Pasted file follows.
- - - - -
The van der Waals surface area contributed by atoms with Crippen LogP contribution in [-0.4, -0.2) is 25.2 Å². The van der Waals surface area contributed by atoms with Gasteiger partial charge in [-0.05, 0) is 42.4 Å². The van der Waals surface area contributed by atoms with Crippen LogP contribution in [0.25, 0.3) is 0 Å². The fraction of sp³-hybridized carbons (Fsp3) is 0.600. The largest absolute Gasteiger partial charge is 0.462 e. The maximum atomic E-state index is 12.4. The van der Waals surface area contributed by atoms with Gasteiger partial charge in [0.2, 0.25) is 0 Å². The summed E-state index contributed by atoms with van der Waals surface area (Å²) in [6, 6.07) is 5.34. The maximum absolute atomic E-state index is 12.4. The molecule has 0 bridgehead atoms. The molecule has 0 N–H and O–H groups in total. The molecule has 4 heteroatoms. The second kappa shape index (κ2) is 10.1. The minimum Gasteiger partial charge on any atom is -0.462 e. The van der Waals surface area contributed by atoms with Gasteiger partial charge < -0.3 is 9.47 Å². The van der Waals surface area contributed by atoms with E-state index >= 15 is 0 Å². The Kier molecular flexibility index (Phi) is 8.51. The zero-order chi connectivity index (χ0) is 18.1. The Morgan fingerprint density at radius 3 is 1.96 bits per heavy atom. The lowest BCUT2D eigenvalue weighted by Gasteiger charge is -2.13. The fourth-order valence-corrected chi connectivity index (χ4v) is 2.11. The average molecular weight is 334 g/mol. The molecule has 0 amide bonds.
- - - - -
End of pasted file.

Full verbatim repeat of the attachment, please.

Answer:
The van der Waals surface area contributed by atoms with Crippen LogP contribution in [-0.4, -0.2) is 25.2 Å². The van der Waals surface area contributed by atoms with Gasteiger partial charge in [-0.05, 0) is 42.4 Å². The van der Waals surface area contributed by atoms with Crippen LogP contribution in [0.25, 0.3) is 0 Å². The fraction of sp³-hybridized carbons (Fsp3) is 0.600. The largest absolute Gasteiger partial charge is 0.462 e. The maximum atomic E-state index is 12.4. The van der Waals surface area contributed by atoms with Gasteiger partial charge in [0.2, 0.25) is 0 Å². The summed E-state index contributed by atoms with van der Waals surface area (Å²) in [6, 6.07) is 5.34. The maximum absolute atomic E-state index is 12.4. The molecule has 0 bridgehead atoms. The molecule has 0 N–H and O–H groups in total. The molecule has 4 heteroatoms. The second kappa shape index (κ2) is 10.1. The minimum Gasteiger partial charge on any atom is -0.462 e. The van der Waals surface area contributed by atoms with Gasteiger partial charge < -0.3 is 9.47 Å². The van der Waals surface area contributed by atoms with E-state index >= 15 is 0 Å². The Kier molecular flexibility index (Phi) is 8.51. The zero-order chi connectivity index (χ0) is 18.1. The Morgan fingerprint density at radius 3 is 1.96 bits per heavy atom. The lowest BCUT2D eigenvalue weighted by Gasteiger charge is -2.13. The fourth-order valence-corrected chi connectivity index (χ4v) is 2.11. The average molecular weight is 334 g/mol. The molecule has 0 amide bonds.